The main duty of a developer is to build and improve features of a service or a product, either through big-bang releases or through continuous delivery. The second most time consuming activity (besides meetings, of course) in the life of a developer is fixing bugs and eliminating tech debt.
Bugs and tech debt have the nasty habit of generating urgent issues that prevent a service to function properly. When these happen, developers need to take immediate actions to bring back the service in a state of normality, as much as possible, as fast as possible. We like to call this firefighting.
Like putting out a fire, we need to bring the service in a state that at least is stable, followed by an investigation into what triggered the “fire” and eventually do fixes and manual data corrections.
Ideally, the amount of firefighting a development team does is very small. It is in everyone’s interest to have a smooth-running service. The way you handle a “fire” towards your users can also be very important.
Why do fires happen?
Surely nobody wants them. They bring stressful moments to developers and product managers, not to mention the whole company can suffer substantial image damage and lose customers.
Fires happen because of two main reasons, which many times go together:
* cutting corners to release faster * inappropriate QA processes
I still get chills down my spine when I remember a call I had with our system administrator at a previous workplace who was counting down the disk space available on the database machine of a service we were building. It hit 0 pretty quickly. So did my heart rate. Thankfully, we weren’t providing software for hospitals or anything that could put lives in danger.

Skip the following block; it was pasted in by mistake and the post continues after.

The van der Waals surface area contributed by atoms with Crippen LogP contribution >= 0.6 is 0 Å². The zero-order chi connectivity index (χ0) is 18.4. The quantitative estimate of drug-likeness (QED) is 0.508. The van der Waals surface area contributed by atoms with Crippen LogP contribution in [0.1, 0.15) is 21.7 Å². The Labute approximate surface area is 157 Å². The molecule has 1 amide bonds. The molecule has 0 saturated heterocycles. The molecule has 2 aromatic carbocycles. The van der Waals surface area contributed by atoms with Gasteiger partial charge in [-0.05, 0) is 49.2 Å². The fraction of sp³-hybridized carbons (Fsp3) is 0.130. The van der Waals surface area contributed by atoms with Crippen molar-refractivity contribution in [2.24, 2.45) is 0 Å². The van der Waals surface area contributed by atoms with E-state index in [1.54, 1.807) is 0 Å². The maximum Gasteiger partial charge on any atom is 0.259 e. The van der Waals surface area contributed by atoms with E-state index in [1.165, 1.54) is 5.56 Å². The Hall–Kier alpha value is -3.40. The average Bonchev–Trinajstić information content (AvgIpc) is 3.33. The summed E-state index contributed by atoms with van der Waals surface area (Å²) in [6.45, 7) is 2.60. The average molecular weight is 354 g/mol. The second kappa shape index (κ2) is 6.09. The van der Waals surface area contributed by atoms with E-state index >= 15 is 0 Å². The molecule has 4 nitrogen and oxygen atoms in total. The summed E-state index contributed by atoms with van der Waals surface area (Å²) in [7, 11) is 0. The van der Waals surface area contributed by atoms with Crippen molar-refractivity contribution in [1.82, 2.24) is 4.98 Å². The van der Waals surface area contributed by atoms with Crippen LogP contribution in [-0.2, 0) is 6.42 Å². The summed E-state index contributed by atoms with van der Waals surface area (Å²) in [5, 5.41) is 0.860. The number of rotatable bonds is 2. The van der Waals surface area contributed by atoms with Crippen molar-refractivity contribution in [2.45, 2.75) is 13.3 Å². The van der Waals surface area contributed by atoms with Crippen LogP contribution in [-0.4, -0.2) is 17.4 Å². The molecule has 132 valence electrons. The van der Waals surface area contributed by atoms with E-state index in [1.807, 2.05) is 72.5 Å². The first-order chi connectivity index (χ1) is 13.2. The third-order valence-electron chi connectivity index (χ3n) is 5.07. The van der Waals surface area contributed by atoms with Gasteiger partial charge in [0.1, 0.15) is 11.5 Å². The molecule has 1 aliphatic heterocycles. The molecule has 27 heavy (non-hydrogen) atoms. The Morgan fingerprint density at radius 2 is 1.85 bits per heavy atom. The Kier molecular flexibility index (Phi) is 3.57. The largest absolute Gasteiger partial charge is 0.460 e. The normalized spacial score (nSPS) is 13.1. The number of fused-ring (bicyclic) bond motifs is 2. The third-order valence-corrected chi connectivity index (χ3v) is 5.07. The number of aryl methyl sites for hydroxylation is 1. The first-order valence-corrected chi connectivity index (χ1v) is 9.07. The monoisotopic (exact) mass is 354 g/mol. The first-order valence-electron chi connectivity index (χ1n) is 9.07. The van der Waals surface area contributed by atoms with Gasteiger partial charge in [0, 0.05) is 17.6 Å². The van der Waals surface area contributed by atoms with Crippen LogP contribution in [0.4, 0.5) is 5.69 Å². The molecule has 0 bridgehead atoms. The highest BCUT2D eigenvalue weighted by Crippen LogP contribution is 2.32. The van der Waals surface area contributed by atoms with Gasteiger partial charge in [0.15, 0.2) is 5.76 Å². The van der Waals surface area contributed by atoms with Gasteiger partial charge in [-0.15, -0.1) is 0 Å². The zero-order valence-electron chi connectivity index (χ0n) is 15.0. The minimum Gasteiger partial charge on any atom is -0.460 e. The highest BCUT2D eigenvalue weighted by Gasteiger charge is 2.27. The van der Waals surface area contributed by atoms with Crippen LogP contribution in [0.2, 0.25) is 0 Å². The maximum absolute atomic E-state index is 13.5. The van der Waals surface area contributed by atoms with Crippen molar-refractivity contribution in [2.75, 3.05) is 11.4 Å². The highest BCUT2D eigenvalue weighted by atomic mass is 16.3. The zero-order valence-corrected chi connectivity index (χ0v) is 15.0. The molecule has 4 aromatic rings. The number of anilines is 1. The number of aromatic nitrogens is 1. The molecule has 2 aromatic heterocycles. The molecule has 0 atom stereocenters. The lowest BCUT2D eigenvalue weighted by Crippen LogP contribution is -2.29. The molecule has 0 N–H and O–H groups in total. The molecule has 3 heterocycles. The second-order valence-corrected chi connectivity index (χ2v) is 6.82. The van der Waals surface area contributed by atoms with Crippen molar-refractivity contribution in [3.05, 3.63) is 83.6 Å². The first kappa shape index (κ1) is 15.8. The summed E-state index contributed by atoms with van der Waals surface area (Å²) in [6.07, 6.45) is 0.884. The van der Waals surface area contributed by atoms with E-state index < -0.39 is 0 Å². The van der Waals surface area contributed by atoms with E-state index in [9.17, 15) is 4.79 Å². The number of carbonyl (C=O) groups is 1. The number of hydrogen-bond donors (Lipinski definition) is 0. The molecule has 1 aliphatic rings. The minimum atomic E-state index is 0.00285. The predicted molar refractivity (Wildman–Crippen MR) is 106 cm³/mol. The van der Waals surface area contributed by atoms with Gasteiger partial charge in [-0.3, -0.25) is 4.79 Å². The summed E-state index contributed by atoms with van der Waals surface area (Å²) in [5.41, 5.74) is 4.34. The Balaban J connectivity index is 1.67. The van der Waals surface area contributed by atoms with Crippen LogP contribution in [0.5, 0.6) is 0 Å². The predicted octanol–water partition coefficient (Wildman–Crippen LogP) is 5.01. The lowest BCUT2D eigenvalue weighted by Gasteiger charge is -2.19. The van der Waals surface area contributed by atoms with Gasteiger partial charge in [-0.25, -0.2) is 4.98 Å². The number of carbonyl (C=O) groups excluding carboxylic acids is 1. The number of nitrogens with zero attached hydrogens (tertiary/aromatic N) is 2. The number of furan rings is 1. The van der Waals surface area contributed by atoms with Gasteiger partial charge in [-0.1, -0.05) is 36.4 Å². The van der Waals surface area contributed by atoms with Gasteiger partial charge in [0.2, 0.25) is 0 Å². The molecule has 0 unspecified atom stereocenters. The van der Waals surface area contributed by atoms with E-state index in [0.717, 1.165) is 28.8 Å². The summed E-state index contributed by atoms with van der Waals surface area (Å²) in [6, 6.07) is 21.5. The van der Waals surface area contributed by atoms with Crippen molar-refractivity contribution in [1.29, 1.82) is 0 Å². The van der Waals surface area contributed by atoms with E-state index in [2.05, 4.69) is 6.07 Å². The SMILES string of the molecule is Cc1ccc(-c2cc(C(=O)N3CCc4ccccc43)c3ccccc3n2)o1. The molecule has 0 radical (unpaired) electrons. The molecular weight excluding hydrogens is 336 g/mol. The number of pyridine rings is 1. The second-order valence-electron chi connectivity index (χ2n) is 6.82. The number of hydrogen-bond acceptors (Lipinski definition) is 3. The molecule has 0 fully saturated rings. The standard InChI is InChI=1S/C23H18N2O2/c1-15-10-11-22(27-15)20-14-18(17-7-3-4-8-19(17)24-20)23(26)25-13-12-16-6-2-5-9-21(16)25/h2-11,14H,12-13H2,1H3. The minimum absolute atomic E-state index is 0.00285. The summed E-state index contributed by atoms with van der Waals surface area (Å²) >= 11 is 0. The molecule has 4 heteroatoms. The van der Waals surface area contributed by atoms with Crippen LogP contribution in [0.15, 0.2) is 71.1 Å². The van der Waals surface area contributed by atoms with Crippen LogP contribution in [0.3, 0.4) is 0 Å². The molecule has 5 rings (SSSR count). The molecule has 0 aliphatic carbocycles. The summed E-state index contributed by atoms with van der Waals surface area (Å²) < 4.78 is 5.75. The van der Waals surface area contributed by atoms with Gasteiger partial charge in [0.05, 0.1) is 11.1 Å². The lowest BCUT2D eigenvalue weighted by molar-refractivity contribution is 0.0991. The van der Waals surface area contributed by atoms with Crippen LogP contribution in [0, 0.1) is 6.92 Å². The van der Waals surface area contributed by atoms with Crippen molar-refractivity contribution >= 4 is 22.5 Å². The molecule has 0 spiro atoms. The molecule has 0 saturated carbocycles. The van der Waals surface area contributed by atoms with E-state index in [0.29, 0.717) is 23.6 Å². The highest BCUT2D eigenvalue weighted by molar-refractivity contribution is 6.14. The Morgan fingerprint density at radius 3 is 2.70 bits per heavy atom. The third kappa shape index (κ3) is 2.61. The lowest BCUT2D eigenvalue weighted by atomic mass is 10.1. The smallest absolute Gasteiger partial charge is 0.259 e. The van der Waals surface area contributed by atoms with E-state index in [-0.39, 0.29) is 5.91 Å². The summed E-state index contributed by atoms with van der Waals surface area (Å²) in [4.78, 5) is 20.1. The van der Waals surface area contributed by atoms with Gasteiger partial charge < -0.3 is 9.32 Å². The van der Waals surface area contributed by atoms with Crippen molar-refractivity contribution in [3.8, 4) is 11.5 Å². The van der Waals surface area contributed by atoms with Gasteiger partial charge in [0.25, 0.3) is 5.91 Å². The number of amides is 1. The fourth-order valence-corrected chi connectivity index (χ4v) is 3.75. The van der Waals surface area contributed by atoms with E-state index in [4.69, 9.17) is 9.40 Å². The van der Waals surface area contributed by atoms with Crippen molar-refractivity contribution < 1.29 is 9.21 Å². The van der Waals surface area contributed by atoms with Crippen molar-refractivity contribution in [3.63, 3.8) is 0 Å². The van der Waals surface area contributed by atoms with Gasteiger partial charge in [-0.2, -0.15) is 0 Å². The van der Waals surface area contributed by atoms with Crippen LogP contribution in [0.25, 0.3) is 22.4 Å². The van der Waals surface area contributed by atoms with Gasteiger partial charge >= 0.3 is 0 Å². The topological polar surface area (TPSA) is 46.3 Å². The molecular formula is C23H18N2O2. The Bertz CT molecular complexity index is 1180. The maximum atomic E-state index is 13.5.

But you can’t implement everything perfect, isn’t it?
That’s right. It’s inevitable to accumulate some technical or functional debt here and there, otherwise you would always be late to the party. Someone would’ve already done it by then. Also, if you wait to implement everything perfect before releasing it, you will fail to get precious feedback from your users.
No, you’ll have to cut down on the scope of the release sometimes and sometimes you’ll have to accumulate some technical debt. But when you do so, you should already have a plan to eliminate it very soon. And you should definitely not skip implementing features that help you inspect and debug your service while running. Not to mention tests.
I would be more relaxed when cutting some corners here and there, if I trust my test pipelines and I know I got many of the corner cases covered. Because those are usually the ones that will haunt you in production, causing hours or days of misfortune.
So, in conclusion…
Software fires happen to the best of us, it all depends on how ready you are to handle them.
It’s inevitable to accumulate functional and technical debt, but do not ship software without logging or tests, that’s just insane.
Debt is a luxury that only the ones who have good testing pipelines and development practices can afford.